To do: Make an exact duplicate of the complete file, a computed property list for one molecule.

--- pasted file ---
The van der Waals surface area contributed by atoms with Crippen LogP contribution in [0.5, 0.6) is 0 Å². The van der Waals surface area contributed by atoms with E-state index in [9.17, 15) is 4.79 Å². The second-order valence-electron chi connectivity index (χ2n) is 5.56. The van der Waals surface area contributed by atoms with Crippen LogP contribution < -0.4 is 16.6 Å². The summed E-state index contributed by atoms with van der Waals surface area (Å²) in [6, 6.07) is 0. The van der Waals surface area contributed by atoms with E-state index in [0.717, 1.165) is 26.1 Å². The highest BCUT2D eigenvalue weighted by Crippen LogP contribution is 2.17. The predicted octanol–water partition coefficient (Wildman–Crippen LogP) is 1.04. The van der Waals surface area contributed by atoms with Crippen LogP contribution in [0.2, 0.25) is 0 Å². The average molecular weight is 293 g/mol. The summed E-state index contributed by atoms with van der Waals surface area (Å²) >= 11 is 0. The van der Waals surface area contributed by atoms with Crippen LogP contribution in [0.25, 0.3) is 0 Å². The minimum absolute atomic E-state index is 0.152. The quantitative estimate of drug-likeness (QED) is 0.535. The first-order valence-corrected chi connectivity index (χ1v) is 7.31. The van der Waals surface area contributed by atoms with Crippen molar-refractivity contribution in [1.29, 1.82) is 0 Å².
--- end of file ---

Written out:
The van der Waals surface area contributed by atoms with Crippen LogP contribution in [0.5, 0.6) is 0 Å². The van der Waals surface area contributed by atoms with E-state index in [9.17, 15) is 4.79 Å². The second-order valence-electron chi connectivity index (χ2n) is 5.56. The van der Waals surface area contributed by atoms with Crippen LogP contribution < -0.4 is 16.6 Å². The summed E-state index contributed by atoms with van der Waals surface area (Å²) in [6, 6.07) is 0. The van der Waals surface area contributed by atoms with E-state index in [0.717, 1.165) is 26.1 Å². The highest BCUT2D eigenvalue weighted by Crippen LogP contribution is 2.17. The predicted octanol–water partition coefficient (Wildman–Crippen LogP) is 1.04. The van der Waals surface area contributed by atoms with Crippen LogP contribution in [0.2, 0.25) is 0 Å². The average molecular weight is 293 g/mol. The summed E-state index contributed by atoms with van der Waals surface area (Å²) >= 11 is 0. The van der Waals surface area contributed by atoms with Crippen LogP contribution in [0.25, 0.3) is 0 Å². The minimum absolute atomic E-state index is 0.152. The quantitative estimate of drug-likeness (QED) is 0.535. The first-order valence-corrected chi connectivity index (χ1v) is 7.31. The van der Waals surface area contributed by atoms with Crippen molar-refractivity contribution in [1.29, 1.82) is 0 Å².